Instagram is the world’s most talked-about new art dealer, whose influence on the art market continues to grow every year. Social media channels were once used to purchase affordable artworks, but today even big art collectors buy art online. Follow these tips to learn how to buy artwork on Instagram.
Although some art investors manage to get high returns on their purchases, investing in art is, in fact, a high-risk endeavor. Art investments carry a wide range of risks and expenses that many people aren’t aware of when entering the market - let's look into some of them.
The price of art depends on many factors, some of which can be manipulated by collectors to grow the value of their pieces. Let’s take a look at how collectors can influence these factors to increase the value of their collection.
Freeports are a popular solution for art buyers today. They are located in duty-free zones outside of anybody's jurisdiction and anybody's tax bills. Tax benefits are the number one reason why many collectors opt for keeping their art in freeports, but there are many other advantages freeports offer to their users.
Unlike simple art assemblages, art collections are well-planned projects, established when collectors submerge themselves deep into the subject of their interest and spend years looking for very particular art pieces that can bring the entire narrative together. So what separates regular art buyers from art collectors?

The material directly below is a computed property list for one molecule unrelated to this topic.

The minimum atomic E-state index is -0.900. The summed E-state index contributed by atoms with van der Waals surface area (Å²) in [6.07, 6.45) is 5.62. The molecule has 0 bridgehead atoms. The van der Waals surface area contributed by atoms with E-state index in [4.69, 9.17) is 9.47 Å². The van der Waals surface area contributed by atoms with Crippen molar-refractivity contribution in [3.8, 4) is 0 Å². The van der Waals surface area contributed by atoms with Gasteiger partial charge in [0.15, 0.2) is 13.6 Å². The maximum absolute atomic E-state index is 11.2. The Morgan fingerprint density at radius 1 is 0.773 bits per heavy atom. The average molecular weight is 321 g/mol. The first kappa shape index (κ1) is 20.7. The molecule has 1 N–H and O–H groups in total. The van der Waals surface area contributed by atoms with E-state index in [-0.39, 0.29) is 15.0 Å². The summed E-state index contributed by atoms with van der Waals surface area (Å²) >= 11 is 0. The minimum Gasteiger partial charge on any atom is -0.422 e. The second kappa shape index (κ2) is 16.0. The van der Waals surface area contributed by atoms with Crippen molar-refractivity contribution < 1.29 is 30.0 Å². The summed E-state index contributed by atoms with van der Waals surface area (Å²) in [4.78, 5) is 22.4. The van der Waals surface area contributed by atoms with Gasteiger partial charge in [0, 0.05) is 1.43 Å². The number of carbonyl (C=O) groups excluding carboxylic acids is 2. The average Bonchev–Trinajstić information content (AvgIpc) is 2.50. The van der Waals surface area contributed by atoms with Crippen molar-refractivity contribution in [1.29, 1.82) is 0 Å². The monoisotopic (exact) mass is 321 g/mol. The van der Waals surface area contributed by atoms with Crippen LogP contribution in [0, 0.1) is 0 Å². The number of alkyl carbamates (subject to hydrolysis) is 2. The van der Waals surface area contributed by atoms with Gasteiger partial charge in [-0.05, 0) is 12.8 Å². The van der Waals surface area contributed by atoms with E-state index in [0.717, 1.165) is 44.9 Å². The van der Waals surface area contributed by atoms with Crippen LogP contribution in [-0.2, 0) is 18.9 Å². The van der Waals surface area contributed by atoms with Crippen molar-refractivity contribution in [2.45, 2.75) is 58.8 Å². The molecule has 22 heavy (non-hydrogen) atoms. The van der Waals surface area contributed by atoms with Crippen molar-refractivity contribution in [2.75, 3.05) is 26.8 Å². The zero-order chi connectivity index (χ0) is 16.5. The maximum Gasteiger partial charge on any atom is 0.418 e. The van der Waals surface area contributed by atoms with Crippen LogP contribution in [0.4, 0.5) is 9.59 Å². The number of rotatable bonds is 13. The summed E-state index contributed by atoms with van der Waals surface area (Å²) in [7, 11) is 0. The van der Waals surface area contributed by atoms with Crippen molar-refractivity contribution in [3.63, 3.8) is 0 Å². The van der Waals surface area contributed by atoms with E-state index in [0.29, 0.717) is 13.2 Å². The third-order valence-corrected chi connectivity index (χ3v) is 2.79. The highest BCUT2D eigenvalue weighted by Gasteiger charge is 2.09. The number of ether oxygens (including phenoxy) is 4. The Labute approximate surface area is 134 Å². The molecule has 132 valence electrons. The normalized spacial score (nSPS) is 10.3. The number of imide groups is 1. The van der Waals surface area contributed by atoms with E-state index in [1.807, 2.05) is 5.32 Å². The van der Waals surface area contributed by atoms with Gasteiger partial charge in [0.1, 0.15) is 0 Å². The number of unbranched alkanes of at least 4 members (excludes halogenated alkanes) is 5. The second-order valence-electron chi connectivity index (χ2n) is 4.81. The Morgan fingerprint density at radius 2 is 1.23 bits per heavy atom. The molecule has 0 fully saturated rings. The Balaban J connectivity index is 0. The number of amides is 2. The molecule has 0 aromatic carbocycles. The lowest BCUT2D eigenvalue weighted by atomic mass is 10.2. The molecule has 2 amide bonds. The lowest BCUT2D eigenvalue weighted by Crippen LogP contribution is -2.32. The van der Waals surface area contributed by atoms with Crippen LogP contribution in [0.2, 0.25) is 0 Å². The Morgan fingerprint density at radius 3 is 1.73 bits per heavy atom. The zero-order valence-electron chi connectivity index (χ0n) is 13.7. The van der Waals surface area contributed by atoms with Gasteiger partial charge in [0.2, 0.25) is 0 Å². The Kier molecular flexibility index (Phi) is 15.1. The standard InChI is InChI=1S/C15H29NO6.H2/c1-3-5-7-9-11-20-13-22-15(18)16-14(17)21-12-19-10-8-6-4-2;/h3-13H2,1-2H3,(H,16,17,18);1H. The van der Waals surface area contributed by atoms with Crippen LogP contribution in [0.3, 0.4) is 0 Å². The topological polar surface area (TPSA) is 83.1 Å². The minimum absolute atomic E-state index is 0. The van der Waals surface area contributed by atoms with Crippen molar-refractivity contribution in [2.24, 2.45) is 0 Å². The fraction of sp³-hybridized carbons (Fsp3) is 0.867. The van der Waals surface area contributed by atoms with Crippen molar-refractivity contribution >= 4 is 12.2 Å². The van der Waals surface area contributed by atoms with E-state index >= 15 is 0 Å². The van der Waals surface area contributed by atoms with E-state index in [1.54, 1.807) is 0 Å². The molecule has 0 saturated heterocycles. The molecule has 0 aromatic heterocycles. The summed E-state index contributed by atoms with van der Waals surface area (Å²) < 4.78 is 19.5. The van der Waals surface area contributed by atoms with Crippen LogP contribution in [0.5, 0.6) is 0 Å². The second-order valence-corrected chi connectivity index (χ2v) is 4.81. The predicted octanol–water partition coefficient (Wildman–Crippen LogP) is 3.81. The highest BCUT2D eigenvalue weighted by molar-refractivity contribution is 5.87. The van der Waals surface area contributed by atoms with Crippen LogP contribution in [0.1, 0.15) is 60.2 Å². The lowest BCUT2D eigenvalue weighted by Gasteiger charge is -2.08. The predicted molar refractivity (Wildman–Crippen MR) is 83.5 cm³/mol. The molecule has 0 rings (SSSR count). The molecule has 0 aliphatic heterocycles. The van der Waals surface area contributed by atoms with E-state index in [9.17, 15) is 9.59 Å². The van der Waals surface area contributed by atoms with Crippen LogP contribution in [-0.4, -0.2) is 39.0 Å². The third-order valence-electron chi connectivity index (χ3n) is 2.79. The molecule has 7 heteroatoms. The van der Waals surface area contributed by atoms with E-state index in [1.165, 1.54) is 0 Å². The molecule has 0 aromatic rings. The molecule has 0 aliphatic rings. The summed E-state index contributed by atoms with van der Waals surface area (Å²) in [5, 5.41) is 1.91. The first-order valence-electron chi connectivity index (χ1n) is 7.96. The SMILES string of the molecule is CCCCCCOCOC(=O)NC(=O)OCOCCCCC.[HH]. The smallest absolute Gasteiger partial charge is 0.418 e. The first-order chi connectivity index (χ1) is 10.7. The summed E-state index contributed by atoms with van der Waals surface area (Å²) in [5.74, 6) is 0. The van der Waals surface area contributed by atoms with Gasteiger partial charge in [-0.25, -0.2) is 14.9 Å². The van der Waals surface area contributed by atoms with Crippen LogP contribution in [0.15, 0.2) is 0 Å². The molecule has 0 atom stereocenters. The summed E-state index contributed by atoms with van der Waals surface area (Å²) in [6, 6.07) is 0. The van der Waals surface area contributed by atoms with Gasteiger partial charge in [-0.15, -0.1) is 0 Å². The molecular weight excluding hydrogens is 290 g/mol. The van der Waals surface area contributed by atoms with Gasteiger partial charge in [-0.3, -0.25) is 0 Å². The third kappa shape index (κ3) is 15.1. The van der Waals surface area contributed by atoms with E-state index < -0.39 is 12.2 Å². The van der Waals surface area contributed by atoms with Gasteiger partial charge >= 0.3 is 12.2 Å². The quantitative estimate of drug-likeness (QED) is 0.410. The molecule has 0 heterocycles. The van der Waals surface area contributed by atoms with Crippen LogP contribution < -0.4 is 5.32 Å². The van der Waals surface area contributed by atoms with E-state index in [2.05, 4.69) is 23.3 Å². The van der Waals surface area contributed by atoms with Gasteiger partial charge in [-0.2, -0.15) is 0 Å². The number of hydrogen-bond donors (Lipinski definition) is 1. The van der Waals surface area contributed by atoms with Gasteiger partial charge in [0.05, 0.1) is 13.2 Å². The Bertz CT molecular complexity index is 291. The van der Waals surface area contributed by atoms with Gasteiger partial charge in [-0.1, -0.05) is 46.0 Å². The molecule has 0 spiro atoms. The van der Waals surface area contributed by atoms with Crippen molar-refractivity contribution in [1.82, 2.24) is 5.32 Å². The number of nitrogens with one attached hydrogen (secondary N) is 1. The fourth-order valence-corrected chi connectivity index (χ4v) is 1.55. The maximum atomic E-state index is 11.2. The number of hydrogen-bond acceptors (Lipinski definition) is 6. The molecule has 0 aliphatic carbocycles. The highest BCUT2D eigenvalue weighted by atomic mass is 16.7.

Many art collectors forgo insurance; some because of the prohibitive cost, others over the inconvenience, and the vast majority because they assume “it won’t happen to me”. To be clear, if you own any artwork worth a few thousand dollars or more, you should definitely insure the collection.
If you’ve chosen to invest in a new piece of artwork, then its rightful place should be on display; unfortunately, we are occasionally forced to put away our choicest pieces, whether for renovation, moving house or something similar. In such cases, there are right and wrong ways to go about storage.
While it might not be an age-old question quite yet, there’s ongoing debate across the art world on the ethics of private art collection. Does it support only the wealthy, leaving starving artists with nowhere to turn? Perhaps private collections breathe new life into art galleries? Or do they simply offer the purse and motivation to preserve and maintain high-value works of art that, quite simply, museums cannot afford?